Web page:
Congress passed the Securities Exchange Act of 1934, formally creating the Securities and Exchange Commission. The Act provides the SEC with wide authority over all areas of the securities sector. This means the SEC can register, regulate, and supervise transfer agents, clearing agencies, self regulatory organizations (SROs), and brokerage firms. The New York Stock Exchange and the Chicago Board of Options are examples of SROs, and so is the Financial Industry Regulatory Authority (FINRA).
The Act also pinpoints and disallows specific types of conduct in the markets and gives the Commission disciplinary authority over regulated entities as well as persons connected with them.
Additionally, the Act empowers the SEC to require regular reporting by companies that have publicly traded securities.
Companies having over $10 million in assets with securities held by at least 500 owners should file reports annually and other necessary periodic reports. Such reports can be accessed by the public via the SEC’s EDGAR database.
The Securities Exchange Act also has power over the disclosure in materials intended to win shareholders’ votes in annual or other meetings set for electing directors and approving of other corporate action. This information, which is contained in proxy materials, should be filed with the Commission ahead of any solicitation to guarantee compliance with the disclosure rules. Whether by management or shareholder groups, solicitations should express all key facts that concern the issues that holders are to vote on.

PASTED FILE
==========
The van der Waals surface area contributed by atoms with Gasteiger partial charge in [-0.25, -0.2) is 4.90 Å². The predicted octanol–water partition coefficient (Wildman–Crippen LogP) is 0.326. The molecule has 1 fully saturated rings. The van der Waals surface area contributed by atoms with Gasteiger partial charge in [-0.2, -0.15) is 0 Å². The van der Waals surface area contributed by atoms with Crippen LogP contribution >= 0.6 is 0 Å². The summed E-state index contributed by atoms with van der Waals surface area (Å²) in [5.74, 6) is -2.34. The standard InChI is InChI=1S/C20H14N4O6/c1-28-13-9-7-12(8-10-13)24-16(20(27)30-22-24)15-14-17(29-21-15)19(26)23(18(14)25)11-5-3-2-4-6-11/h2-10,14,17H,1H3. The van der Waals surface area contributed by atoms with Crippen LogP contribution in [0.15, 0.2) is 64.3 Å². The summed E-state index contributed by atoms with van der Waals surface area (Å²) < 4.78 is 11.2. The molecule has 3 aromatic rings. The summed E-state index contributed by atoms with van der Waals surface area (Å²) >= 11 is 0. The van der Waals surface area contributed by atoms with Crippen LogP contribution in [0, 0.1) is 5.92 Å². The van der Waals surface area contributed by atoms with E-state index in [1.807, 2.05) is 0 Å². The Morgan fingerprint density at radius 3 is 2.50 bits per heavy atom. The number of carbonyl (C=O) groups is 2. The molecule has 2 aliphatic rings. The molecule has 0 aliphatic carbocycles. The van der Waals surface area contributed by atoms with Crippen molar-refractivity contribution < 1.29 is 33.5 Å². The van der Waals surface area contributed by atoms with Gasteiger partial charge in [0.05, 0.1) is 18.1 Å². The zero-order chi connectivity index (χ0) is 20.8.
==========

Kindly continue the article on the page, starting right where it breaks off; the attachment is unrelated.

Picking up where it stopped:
As per the Securities Exchange Act, there should be a disclosure of all pertinent facts by any person who would like to acquire in excess of 5 percent of a company’s securities, whether by direct purchase or tender offer. This offer is typically made to secure control of the company. Like the proxy rules, this lets shareholders make educated decisions on such major corporate developments.
The securities laws comprehensively forbid deceitful actions of any type involved in the offer, purchase, or sale of securities. All disciplinary actions will be based on the said provisions, including sanctions against fraudulent insider trading.
Registration of Exchanges, Associations, and Others
The Act requires a many different market participants to register with the Commission, like exchanges, transfer agents, and the restUnder the Act, various market participants should register with the Commission, such as brokers and dealers, clearing agencies, etc. Registration for such organizations calls for filing of up-to-date disclosure documents on a regular basis.
As stated previously, the exchanges and the Financial Industry Regulatory Authority (FINRA) are both SROs. SROs should establish rules on disciplining members for unacceptable conduct and on applying measures that uphold investor protection and market integrity. SRO proposed rules are up for SEC review and published for public comsumption and feedback.